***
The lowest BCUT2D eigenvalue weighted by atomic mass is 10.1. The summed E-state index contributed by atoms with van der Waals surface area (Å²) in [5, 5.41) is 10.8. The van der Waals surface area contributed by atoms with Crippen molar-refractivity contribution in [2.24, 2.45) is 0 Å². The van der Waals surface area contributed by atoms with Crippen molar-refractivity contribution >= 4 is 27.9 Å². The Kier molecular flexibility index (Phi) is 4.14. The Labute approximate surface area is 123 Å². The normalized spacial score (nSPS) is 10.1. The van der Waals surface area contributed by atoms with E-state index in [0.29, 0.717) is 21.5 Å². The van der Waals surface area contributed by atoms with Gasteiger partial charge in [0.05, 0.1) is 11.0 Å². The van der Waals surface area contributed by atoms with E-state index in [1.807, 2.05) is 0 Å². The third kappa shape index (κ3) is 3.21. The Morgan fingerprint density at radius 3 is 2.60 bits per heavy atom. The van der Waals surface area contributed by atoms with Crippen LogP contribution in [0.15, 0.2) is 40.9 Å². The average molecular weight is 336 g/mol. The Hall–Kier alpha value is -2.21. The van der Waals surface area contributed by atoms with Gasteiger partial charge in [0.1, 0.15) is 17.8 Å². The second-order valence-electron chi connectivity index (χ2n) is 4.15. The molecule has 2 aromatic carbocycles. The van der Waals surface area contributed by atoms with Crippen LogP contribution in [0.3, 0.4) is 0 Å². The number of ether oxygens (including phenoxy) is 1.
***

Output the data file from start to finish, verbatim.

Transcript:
The lowest BCUT2D eigenvalue weighted by atomic mass is 10.1. The summed E-state index contributed by atoms with van der Waals surface area (Å²) in [5, 5.41) is 10.8. The van der Waals surface area contributed by atoms with Crippen molar-refractivity contribution in [2.24, 2.45) is 0 Å². The van der Waals surface area contributed by atoms with Crippen molar-refractivity contribution >= 4 is 27.9 Å². The Kier molecular flexibility index (Phi) is 4.14. The Labute approximate surface area is 123 Å². The normalized spacial score (nSPS) is 10.1. The van der Waals surface area contributed by atoms with E-state index in [0.29, 0.717) is 21.5 Å². The van der Waals surface area contributed by atoms with Gasteiger partial charge in [0.05, 0.1) is 11.0 Å². The van der Waals surface area contributed by atoms with E-state index in [1.807, 2.05) is 0 Å². The third kappa shape index (κ3) is 3.21. The Morgan fingerprint density at radius 3 is 2.60 bits per heavy atom. The van der Waals surface area contributed by atoms with Crippen LogP contribution in [0.15, 0.2) is 40.9 Å². The average molecular weight is 336 g/mol. The Hall–Kier alpha value is -2.21. The van der Waals surface area contributed by atoms with Gasteiger partial charge in [0.1, 0.15) is 17.8 Å². The second-order valence-electron chi connectivity index (χ2n) is 4.15. The molecule has 2 aromatic carbocycles. The van der Waals surface area contributed by atoms with Crippen LogP contribution in [0.3, 0.4) is 0 Å². The number of ether oxygens (including phenoxy) is 1.